Though this amendment would not have affected the actual wording of the various standards, it would have enhanced how they were interpreted. It would not have introduced religion into the science classroom. It would have created an environment where there is more scientific objectivity, and freed the science classroom from some of the dogma that we see perpetuated today11. Let the standards represent accurate and up-to-date research12. Where there is data that speaks contrary to theories, let that data also be heard13. The heart of science progress is looking at the emerging data and listening to both sides of the debate then conducting experiments that would falsify one side or the other. When you hear claims that there is a scientific consensus on a particular theory you are not listening to a scientific argument. There are significant arguments and scientist that challenge these controversial theories14. There was much ado about the way the standards promoted modeling scientific principles. However, when it comes to modeling objectivity and investigating data for and against a scientific theory, especially when it comes to politicized and controversial topics like Darwinian evolution and Global Warming and such, these standards and for that matter the popularized science of our day has become blind in recognition of the science that powerfully speaks to the contrary15 16.

Unfortunately the amendment did not pass. Board members voting for Stan Lockhart's amendment were, Joel Wright, Jeff Moss, Jenifer Johnson, Laura Belnap, but it was not enough. Perhaps it might have passed with a little more work with other board members. The amendment embodied, in thought, precisely what we were working for.

The final vote on the Science Standards was 11 to 4 with Joel Wright, Jeff Moss, Laura Belnap, and Jenifer Johnson, voting against the adoption of the standards.

Thanks for all of your help. As future science standards are introduced, I trust that the foundation of our work will pay some dividends in a better character of future standards from their inception. I also look forward to working with you to make these future drafts of the science standards the best we can.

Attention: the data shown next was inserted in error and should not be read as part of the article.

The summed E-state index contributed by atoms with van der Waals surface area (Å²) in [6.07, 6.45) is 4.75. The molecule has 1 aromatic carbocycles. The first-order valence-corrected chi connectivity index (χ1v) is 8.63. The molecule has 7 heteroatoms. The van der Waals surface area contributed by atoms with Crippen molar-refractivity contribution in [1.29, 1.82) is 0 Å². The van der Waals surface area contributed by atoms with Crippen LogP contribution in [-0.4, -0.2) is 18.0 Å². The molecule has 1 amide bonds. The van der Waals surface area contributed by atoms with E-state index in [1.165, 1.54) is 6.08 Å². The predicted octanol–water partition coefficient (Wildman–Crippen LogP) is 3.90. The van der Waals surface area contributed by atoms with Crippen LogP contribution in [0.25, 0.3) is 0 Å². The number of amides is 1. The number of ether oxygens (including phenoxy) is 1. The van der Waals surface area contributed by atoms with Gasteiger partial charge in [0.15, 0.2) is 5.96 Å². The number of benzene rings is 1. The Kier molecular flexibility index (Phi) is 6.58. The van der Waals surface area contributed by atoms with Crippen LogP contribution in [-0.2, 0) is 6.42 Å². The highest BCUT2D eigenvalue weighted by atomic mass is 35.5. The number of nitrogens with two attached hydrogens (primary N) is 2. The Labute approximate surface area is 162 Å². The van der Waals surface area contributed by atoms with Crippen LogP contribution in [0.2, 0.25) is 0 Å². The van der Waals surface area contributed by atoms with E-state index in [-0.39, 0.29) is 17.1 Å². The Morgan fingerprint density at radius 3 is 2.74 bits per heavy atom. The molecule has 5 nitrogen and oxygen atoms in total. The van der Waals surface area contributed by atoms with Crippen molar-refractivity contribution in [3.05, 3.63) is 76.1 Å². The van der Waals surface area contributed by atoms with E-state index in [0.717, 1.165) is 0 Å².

Vincent Newmeyer

2See “Short Summary of Changes Made to the Proposed Science Standards for Utah”

3See also “Utah SEEd” Standards October 2015 Draft and NGSS Side-by-Side comparison of grades 6 – 8

4See “What? NGSS is Common Core Science???”

5See Common Core State Standards Initiative map at

6See Utah's Deceptive Science Standards Adoption

7See “Utah “SEEd” Standards April 2015 Draft and NGSS Side-by-Side comparison of grades 6 – 8

8See Utah Science Standards Review Meeting - May 19, 2015

9 Stan's “Board Member Message begins 4 min 45 sec into the video

10 Stan's proposed amendment begins at 1hr 47 min 30 sec.

11See “The Faith that is Taught in Our Public Schools and Universities”

12These standards are not up-to-date with various aspects of science. Just one example: Haeckel's “Ontogeny recapitulates phylogeny.” This concept has been discredited for many years by multiple independent researchers, yet we see that concept in the newly passed standard 7.5.4. For verification we can turn to Professor Spicer TEDx talk on the theory of recapitulation. Professor Spicer believes in evolution, that is he believes in the common ancestry of all life, and that the complexity and diversity of life arose from undirected chemical reaction and natural selection. Not withstanding his belief he demonstrates that the proof of evolution is not found in the development of embryos (the recapitulation theory). See Professor Spicer's TEDx talk at . See also discussion of 7.5.4 at for more information.

13For example see “The Top Ten Scientific Problems with Biological and Chemical Evolution”

14See “Educated Intelligent People Don't Doubt Darwin Right?”

15For some examples of data that speaks contrary to Global Warming the educational and entertaining resource GLOBAL WARMING TEST -- Test your knowledge and common sense in this simple 10-question test.

16For a sample of data that speak contrary to Darwinian evolution see “The Top Ten Scientific Problems with Biological and Chemical Evolution”